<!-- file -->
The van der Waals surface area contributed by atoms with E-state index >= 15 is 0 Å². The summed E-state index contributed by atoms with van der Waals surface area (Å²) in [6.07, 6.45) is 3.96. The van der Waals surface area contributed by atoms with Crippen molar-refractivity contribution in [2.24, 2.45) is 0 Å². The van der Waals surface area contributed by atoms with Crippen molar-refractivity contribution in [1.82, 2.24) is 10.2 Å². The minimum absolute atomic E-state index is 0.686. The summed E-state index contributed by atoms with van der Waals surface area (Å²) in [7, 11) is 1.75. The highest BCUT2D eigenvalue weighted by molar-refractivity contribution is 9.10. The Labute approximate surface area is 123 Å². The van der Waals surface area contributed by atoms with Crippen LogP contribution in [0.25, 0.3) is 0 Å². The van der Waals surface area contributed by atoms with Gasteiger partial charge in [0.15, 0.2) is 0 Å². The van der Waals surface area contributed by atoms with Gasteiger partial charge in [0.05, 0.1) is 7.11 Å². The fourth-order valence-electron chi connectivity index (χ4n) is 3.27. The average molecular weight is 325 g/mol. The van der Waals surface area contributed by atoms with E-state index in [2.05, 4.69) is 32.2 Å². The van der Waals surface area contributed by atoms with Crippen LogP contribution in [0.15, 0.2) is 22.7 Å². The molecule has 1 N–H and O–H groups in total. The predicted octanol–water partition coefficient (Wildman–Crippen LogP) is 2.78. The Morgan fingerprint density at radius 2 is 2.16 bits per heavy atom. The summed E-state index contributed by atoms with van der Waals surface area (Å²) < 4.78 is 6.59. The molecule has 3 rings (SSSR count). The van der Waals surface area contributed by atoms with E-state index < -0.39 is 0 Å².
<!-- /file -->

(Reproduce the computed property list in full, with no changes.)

The van der Waals surface area contributed by atoms with E-state index >= 15 is 0 Å². The summed E-state index contributed by atoms with van der Waals surface area (Å²) in [6.07, 6.45) is 3.96. The van der Waals surface area contributed by atoms with Crippen molar-refractivity contribution in [2.24, 2.45) is 0 Å². The van der Waals surface area contributed by atoms with Crippen molar-refractivity contribution in [1.82, 2.24) is 10.2 Å². The minimum absolute atomic E-state index is 0.686. The summed E-state index contributed by atoms with van der Waals surface area (Å²) in [7, 11) is 1.75. The highest BCUT2D eigenvalue weighted by molar-refractivity contribution is 9.10. The Labute approximate surface area is 123 Å². The van der Waals surface area contributed by atoms with Crippen LogP contribution in [0.25, 0.3) is 0 Å². The van der Waals surface area contributed by atoms with Gasteiger partial charge in [0.15, 0.2) is 0 Å². The van der Waals surface area contributed by atoms with Gasteiger partial charge in [0.05, 0.1) is 7.11 Å². The fourth-order valence-electron chi connectivity index (χ4n) is 3.27. The average molecular weight is 325 g/mol. The van der Waals surface area contributed by atoms with E-state index in [2.05, 4.69) is 32.2 Å². The van der Waals surface area contributed by atoms with Crippen LogP contribution in [0.15, 0.2) is 22.7 Å². The molecule has 1 N–H and O–H groups in total. The predicted octanol–water partition coefficient (Wildman–Crippen LogP) is 2.78. The Morgan fingerprint density at radius 2 is 2.16 bits per heavy atom. The summed E-state index contributed by atoms with van der Waals surface area (Å²) < 4.78 is 6.59. The molecule has 3 rings (SSSR count). The van der Waals surface area contributed by atoms with E-state index < -0.39 is 0 Å².